Frfread4 uses the same XPI parameter file interface library as the FTOOLS. Therefore, parameters may be supplied on the command line or when prompted using the same syntax as the FTOOLS. Previous versions of frfread used an FTOOLS/IRAF-style parameter file but did not employ the full XPI interface.

The following parameters are available:

FITS Output

Frfread produces five Housekeeping (HK) files - one for each instrument and one common HK file. These files are typically used as input to the mkfilter2 FTOOL to create the filter (.mkf) file used to screen the data. The GIS HK files may also be used by the ghkcurve FTOOL to produce monitor count light curves.

Frfread also creates a large number of FITS event files. Each time a minor mode changes for one of the instruments, frfread closes the current file and opens a new one. Since minor modes tend to change a few times per orbit (~6 kiloseconds), it is not uncommon for frfread to produce over a hundred event files for a single observation. The standard processing done at GSFC combines event files with identical modes to produce a more manageable set of unfiltered (.unf) files. The FTOOL script ascascreen -e fits will also conveniently handle the large number of files created by frfread . Note frfread does not fill the PI, DETX, DETY, X, or Y columns. The ascalin FTOOL must be used to do that. For more on ASCA data analysis see the ASCA Data Reduction (ABC) Guide at

The file names for HK files have the following form: [base name][inst]HK.fits, where

For example, the common HK file created from frf file ft940408_1555.1729 is ft940408_1555_1729CMHK.fits.

Event file names have the form [base name][inst][index][mode][bitrate].fits, where

For example the second SIS 1 event file generated from FRF file ft940408_1555.1729, with BRIGHT mode and HIGH bit rate would be called ft940408_1555_1729S100202H.fits

Terminal Output

Frfread 4.0 and later is considerably more verbose than earlier versions. You may wish to
redirect stdout to a log file. In general, messages written to stdout do not indicate serious problems, and messages to stderr, indicate errors which may affect the data.

Telemetry Corruption and Dropouts
ASCA telemetry is often garbled or lost in transmission to the ground. The telemetry format does not include a checksum, so there is no foolproof way to detect corrupted sequences. Instead, frfread checks a number of telemetry bytes with predictable values. If any of these bytes is corrupted, the entire super frame is ignored. Typically less than 1% of all super frames in a given FRF file are rejected this way.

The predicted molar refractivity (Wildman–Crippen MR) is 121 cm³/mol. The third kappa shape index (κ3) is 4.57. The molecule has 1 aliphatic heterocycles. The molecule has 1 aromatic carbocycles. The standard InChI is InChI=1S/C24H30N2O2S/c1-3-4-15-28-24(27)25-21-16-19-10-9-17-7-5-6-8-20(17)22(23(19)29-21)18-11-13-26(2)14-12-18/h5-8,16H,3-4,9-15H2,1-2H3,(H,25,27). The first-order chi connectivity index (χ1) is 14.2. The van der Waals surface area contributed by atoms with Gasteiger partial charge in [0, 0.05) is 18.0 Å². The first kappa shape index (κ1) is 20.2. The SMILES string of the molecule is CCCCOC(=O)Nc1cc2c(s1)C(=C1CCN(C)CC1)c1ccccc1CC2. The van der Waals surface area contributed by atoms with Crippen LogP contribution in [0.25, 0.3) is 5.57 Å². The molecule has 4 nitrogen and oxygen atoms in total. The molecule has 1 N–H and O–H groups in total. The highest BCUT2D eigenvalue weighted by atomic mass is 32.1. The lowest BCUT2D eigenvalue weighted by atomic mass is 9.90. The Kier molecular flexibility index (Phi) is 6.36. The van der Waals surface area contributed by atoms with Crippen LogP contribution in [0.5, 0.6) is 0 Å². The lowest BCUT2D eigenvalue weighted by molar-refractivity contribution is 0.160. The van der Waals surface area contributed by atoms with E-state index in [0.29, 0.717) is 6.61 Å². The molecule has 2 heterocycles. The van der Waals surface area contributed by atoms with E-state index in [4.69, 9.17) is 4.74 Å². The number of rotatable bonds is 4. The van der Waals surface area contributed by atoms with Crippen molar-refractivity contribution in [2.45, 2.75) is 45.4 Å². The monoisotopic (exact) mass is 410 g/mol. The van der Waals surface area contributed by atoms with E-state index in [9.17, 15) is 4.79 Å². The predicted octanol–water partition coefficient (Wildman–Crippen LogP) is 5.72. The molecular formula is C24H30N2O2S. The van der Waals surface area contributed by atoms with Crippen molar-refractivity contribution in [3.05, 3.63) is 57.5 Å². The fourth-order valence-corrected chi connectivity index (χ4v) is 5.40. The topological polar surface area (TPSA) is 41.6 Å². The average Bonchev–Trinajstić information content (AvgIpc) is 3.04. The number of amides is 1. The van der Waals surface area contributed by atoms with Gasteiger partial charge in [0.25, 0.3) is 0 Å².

The following messages to stdout report instances of telemetry corruption. Most indicate that a super frame has been ignored.

Dropped Events
The method described above removes the most seriously corrupted super frames, but leaves some corrupted data. Frfread also removes individual events which appear to be corrupted. Nearly all of these are null events which have had one or more of their zero bits switched to 1.

All dropped events are reported to stdout with one of the following messages:

Other Messages to stdout
There are a number of other messages which may appear on stdout: Error Messages to stderr
The following error messages are rare and probably indicate a significant problem which could affect the data integrity. You can send questions about these messages or report their occurance to

A Note About Date Formats

Frfread 4.0 (and later versions) writes DATE-OBS and DATE-END keywords in "yyyy-mm-dd" format. However, some of the FTOOLS before FTOOLS version 4.2 may not be able to handle this format. If possible, we strongly recommend installing the latest version of the FTOOLS. However, since beta versions of frfread 4.0 may be available before the release of FTOOLS 4.2, we have provided a script old_style_dates which will convert the dates in all the event and HK files to the older dd/mm/yy format. This script is installed in the frfread bin directory. To run, simply invoke it in the directory containing the frfread output. The script requires the FTOOLS to work.

Note that the FITS standard requires that software be backwards compatible with the old style dates. However, it also specifies that the old style dates can only be used to represent dates between 1900 and 1999. Using old_style_dates on post 2000 data will give incorrect results.

This manual was last revised 1998-10-15 by Edward A. Pier of the ASCA Data Preocessing Team.